Our admins will ensure that the mentors are keeping up with the students appropriately, and should it be absolutely necessary, we will either find another appropriate mentor, or the admins (Michael and Ralph) will take over mentoring the students directly.
What steps will you take to encourage students to interact with your project's community before, during and after the program?
The Xiph.Org Founation conducts much of its development discussion and community-building on our IRC channels. We'll ask that the students be present there while they're working, where adequate network access makes that possible. We hope to make them feel that they're an important part of our community; that their contributions are really making a difference towards the goals of Xiph.
We intend to be open to their contributions - whilst we're aware that initially their work may not be of a quality sufficient to go into our core codebase immediately, we'll give them write access to our repository to work on a branch. We'll ask them to be open in discussing and designing their contributions on IRC and our mailing lists. Our application template welcomes them to come and ask us questions when they're trying to write up their application. We hope that some, or even all, of the students will continue to be part of the Xiph community after SoC concludes. For those students who have not previously contributed to open source software, we'll teach them about how important community building is for the ongoing health of such projects.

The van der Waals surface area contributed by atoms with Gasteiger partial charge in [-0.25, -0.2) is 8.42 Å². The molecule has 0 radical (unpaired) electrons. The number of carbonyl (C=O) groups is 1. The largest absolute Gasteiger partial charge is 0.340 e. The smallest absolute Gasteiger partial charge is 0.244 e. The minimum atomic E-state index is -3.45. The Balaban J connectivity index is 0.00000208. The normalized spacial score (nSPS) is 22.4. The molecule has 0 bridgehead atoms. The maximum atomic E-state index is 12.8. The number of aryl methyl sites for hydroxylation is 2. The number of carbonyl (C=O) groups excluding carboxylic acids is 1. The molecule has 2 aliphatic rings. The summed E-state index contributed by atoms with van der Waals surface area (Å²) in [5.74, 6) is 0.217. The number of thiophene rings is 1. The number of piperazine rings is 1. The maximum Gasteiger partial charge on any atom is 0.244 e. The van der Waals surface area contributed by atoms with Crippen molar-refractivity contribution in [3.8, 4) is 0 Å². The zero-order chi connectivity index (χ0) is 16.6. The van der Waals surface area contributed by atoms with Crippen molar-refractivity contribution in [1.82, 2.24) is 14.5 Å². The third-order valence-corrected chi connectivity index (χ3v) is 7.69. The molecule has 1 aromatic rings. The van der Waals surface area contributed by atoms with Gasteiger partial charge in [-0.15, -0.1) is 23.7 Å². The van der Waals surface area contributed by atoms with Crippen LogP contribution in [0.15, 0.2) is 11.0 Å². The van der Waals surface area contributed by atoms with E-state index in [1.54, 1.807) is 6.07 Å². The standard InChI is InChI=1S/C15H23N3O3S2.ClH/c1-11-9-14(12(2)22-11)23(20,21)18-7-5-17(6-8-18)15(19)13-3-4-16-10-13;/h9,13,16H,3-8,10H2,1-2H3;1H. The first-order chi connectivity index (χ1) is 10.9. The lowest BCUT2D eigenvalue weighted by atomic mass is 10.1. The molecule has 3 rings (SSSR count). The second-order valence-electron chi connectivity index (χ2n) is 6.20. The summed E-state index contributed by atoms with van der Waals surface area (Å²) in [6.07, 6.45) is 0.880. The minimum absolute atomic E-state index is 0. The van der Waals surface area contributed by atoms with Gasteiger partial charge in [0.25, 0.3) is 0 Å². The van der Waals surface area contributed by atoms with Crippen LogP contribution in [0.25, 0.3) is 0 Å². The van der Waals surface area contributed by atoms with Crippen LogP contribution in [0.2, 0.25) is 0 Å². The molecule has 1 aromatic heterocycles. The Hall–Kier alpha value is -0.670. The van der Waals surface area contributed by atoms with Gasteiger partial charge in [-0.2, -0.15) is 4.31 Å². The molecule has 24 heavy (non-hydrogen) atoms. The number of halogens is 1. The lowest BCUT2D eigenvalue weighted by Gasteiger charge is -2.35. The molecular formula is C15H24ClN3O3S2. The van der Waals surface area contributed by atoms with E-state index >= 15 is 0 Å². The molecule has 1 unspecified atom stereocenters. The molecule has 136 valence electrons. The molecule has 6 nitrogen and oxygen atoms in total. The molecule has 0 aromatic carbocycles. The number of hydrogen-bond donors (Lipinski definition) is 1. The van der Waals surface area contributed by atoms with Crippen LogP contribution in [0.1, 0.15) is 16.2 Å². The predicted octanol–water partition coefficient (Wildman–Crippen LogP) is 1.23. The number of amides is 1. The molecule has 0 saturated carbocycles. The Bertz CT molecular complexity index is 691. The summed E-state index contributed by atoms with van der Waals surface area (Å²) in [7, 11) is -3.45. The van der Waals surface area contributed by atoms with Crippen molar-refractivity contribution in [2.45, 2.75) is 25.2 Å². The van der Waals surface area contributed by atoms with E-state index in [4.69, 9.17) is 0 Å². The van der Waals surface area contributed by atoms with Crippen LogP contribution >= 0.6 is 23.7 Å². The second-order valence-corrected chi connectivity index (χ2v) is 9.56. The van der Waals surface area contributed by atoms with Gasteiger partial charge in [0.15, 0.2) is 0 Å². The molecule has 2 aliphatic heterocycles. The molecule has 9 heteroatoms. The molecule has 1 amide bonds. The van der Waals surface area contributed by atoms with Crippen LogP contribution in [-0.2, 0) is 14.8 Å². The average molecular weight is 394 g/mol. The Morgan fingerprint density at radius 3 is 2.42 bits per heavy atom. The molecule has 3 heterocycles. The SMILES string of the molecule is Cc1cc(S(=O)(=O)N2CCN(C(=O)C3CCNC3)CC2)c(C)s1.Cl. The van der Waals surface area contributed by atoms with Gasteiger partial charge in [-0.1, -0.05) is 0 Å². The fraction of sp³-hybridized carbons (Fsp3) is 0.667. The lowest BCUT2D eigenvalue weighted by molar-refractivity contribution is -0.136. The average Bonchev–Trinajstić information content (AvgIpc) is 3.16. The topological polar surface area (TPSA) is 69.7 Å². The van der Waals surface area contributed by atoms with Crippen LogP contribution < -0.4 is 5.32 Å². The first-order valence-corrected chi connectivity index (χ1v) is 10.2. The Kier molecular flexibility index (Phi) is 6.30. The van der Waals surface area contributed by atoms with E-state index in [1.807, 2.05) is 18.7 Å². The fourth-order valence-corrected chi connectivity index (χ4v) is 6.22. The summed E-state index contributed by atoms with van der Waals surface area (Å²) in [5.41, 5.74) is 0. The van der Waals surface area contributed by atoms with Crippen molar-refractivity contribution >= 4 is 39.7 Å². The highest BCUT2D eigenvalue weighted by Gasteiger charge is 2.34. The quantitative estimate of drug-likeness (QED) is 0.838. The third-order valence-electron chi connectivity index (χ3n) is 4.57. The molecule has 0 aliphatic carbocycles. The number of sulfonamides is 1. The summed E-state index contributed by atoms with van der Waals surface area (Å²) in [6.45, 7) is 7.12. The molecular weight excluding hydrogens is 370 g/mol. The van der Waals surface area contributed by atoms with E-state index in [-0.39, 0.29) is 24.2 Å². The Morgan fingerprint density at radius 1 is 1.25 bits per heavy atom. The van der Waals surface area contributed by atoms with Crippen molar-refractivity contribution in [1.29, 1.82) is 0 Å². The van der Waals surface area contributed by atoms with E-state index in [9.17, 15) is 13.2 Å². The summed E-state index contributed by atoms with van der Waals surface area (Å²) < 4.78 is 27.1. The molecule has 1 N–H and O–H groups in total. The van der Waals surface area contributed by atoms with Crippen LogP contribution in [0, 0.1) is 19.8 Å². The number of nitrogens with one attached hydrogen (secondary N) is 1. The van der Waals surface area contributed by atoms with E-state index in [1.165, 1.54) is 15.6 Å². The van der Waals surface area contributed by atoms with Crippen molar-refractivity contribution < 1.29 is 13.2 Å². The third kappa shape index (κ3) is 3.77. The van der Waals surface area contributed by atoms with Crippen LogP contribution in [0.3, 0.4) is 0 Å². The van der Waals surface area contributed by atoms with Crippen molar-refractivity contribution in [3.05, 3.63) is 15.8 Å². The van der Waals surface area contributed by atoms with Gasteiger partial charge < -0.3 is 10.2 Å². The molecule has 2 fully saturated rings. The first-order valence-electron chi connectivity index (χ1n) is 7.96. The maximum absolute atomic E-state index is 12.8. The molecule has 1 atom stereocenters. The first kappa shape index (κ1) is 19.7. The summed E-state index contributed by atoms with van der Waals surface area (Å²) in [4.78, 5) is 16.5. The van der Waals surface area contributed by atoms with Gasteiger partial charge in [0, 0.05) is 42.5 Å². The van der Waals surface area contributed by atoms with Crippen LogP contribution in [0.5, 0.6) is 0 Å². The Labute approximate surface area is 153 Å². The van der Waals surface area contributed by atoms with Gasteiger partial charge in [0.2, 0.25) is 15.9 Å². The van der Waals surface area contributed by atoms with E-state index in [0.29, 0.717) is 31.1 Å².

What will you do to ensure that your accepted students stick with the project after GSoC concludes?
We hope that the mentoring process and the experiences they have as part of GSoC will make the students interested in remaining part of Xiph, continuing development on the software they've been working on, and perhaps nurturing their patches towards inclusion in an actual release.
A very important part of GSoC is for us to make them active members of the community, in particular on the irc channels and the mailing lists. Past experience tells that once they have become part of that community, they will stick around for longer.
We will encourage them not to consider this just "a summer job", but as being part of a real community — and doing something that is both interesting, and useful to the wider world.